ATTN: Geoff and Darren - Level sill spillways and erosion

Discussion in 'Designing, building, making and powering your life' started by gbell, Sep 21, 2008.

  1. alexizorbas

    alexizorbas Junior Member

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    I understand now. He does that because of the dam, obviously. The dam is dug much deeper than the swale, so an inch above bottom of the swale could still mean 20 ft or whatever of dam depth. This totally makes sense. I just had to talk it out. Thank you fkr help:)
     
  2. camwilson79

    camwilson79 Junior Member

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    If you can get your hands on 'Design and Construction of Small Earth Dams' (K Nelson, Inkata Press) there are some good tables for working out peak flows from the associated catchment, relevant to your location in Australia, along with the corresponding spillway width required. The figures they give are related to 500mm of water flowing over a spillway, so if your swale freeboard (difference between spillway and mound height) doesn't cater for that, you'll need to increase the spillway widths accordingly.
     
  3. gbell

    gbell Junior Member

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    Thanks Cam! I actually did get that book. I must've gotten lucky - old library copy - because I'm not seeing it now via booko.com.au.
    It's the most rigorous treatment of the subject I've seen. What we ended up doing is guessing and we just had a 1-in-20 year rain event here in Port Macquarie and things help up OK - water even went over the top of some swales, but the vegetation and the spread meant it didn't do much...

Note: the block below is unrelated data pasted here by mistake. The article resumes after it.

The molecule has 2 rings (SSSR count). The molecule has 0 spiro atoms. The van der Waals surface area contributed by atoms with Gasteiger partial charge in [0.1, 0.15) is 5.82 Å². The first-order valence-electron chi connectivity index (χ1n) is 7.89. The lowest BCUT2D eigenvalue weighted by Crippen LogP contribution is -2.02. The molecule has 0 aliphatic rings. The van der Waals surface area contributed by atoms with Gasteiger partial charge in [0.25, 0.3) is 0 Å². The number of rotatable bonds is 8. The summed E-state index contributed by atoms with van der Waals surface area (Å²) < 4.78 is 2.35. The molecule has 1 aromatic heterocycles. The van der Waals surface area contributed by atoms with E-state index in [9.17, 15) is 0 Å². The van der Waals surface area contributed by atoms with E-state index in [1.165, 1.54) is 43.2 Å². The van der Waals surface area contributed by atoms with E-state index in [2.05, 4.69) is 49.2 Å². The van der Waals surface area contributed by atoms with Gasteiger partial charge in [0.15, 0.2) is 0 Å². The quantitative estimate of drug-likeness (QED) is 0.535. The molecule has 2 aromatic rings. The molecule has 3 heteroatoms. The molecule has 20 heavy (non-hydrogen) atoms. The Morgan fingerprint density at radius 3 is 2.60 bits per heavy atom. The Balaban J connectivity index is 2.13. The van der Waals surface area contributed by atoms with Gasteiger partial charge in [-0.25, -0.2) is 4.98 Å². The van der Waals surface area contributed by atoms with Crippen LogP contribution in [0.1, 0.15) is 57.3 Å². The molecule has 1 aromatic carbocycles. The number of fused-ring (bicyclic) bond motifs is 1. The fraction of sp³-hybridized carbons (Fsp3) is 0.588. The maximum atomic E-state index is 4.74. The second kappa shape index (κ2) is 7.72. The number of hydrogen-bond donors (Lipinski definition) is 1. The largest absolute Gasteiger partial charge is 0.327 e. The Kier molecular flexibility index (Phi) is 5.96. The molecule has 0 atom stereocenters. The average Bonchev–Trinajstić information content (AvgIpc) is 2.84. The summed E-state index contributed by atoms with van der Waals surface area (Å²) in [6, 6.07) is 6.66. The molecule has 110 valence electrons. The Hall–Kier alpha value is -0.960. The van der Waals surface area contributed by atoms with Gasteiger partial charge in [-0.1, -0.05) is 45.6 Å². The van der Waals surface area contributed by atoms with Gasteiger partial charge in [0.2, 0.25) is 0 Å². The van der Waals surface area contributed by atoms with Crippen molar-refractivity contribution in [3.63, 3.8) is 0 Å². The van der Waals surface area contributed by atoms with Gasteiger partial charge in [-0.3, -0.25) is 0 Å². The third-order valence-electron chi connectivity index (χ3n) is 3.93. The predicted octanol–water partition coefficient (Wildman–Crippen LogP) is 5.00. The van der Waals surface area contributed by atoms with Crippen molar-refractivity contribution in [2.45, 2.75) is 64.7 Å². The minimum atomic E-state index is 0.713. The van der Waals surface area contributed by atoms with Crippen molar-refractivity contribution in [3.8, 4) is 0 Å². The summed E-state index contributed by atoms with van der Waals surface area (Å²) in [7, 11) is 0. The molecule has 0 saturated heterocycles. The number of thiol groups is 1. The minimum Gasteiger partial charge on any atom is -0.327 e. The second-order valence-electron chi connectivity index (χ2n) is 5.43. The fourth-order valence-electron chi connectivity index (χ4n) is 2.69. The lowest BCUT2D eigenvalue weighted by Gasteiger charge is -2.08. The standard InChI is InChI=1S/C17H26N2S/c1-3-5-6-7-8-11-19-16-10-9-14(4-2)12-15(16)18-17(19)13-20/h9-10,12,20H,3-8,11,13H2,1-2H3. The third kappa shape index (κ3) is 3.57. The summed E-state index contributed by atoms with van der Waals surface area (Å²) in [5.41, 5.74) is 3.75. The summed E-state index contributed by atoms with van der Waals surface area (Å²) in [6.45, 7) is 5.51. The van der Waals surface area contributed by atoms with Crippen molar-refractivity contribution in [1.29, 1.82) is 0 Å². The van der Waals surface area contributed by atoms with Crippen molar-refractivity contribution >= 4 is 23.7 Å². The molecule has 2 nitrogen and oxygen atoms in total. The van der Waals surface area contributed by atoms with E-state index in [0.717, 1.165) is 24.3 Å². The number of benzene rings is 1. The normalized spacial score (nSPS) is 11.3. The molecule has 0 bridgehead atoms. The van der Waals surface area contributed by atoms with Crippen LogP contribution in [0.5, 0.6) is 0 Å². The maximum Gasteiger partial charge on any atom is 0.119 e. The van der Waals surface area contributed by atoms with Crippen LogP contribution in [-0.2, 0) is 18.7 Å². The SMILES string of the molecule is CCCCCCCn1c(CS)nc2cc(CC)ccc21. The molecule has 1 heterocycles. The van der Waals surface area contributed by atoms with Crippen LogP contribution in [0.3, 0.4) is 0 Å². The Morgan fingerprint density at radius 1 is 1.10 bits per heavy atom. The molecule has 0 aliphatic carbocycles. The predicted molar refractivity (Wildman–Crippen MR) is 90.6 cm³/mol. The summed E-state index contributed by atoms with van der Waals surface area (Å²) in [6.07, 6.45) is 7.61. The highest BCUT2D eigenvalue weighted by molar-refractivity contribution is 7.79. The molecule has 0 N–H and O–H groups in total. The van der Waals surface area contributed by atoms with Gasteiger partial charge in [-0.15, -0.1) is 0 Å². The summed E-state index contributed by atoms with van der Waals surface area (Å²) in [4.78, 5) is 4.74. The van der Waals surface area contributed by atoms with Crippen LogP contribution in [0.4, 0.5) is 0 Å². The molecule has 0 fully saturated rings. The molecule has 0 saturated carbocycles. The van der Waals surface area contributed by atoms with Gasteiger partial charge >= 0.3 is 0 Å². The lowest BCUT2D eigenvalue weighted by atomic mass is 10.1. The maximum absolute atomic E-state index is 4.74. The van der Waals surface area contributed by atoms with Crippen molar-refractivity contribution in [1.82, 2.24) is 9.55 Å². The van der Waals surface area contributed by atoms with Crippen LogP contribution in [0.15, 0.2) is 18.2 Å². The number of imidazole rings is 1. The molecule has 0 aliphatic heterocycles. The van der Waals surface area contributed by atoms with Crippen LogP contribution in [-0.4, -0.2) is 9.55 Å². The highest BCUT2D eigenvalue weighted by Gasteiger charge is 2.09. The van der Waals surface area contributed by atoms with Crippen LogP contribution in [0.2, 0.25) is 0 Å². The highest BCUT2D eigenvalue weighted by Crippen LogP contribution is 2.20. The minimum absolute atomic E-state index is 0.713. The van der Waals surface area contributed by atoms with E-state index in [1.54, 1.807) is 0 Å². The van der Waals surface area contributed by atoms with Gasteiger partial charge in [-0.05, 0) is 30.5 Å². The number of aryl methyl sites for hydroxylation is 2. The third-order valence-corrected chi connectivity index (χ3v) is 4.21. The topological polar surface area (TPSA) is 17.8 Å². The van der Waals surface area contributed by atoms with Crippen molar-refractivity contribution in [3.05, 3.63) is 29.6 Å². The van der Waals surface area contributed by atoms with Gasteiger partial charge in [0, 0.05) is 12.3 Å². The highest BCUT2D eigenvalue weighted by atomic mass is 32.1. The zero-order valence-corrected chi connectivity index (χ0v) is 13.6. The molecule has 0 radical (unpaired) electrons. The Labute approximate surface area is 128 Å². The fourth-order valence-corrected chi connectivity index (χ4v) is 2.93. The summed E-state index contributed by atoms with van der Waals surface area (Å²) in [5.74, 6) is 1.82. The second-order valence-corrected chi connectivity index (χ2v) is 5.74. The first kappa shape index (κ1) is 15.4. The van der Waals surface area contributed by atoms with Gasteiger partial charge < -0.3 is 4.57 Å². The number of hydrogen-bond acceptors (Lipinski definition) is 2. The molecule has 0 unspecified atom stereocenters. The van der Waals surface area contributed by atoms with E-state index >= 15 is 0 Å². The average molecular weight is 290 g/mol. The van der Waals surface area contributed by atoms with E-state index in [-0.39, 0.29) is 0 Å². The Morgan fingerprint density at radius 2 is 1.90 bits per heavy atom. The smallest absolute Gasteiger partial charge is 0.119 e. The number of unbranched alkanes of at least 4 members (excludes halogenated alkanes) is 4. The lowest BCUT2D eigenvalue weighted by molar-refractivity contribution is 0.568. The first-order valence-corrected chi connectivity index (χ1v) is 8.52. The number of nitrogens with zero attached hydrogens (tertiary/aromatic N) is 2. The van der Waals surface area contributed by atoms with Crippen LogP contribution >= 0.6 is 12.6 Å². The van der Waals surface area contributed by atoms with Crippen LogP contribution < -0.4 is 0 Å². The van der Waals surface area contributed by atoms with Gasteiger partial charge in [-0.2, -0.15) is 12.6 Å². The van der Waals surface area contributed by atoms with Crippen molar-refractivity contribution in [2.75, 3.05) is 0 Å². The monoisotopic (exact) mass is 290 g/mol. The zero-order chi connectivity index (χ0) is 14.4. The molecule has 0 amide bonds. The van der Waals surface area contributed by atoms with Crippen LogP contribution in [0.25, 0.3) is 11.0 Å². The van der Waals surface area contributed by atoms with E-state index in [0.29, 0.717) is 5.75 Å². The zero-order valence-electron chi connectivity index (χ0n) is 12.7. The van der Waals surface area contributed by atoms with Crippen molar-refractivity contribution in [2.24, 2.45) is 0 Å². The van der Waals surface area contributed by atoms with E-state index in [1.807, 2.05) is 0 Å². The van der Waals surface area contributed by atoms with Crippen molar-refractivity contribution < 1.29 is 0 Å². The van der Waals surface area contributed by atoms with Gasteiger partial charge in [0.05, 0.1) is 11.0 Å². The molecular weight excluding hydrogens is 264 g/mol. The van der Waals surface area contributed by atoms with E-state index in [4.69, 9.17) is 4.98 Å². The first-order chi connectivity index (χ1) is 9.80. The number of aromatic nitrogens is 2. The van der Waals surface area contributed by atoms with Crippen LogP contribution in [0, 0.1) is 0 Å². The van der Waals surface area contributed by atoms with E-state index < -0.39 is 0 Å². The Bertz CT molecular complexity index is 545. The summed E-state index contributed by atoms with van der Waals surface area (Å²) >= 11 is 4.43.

4. Rhino

    Rhino New Member

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    For example:
    First: I'll build my dam with a compacted-clay freeboard-height of 200 meters (where the pegged shoreline is 199 meters)
    Second: I excavate my contour-swale at 199 meters and join it to the dam.
    Third: I excavate my level-sill-spillway somewhere along my swale (preferably on a ridge) at 199.1 meters.
    Fourth (optional): I make an emergency level-sill spillway at 199.2 meters.

    So, my dam will fill to 199 meters, then my swale will back-flood to 199.099 meters. Then the water will spill over the spillway at 199.1 meters.
    Do I understand the heights of the swale, dam-wall, & spillway correctly?
     
  5. songbird

    songbird Senior Member

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    if you are using the swale as part of the dam then
    you will also need to construct the swale as a dam.

    i think this makes it clear why you would not want your
    spillway to be too high up the swale. much more expense
    IMO for a very large swale if you don't have the right
    soils/materials on site.
     
  6. Rhino

    Rhino New Member

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    I believe with those measurements the swale-catchment will fill the dam and then back flood the swale to 99 mm before the water flows over the spillway. This allows the water to infiltrate the swale a few inches before discharging over the spillway. I am basing this off a video I watched of Geoff Lawton installing a pond on a property in Australia (). So, 99mm of water-height will soak into the swale-berm and then at 100mm the water will spill ;over the spillway. The non-compacted swale berm will be at least 600 mm high. So the water will only infiltrate 1/6 the height of the swale-berm until it spills over the spillway.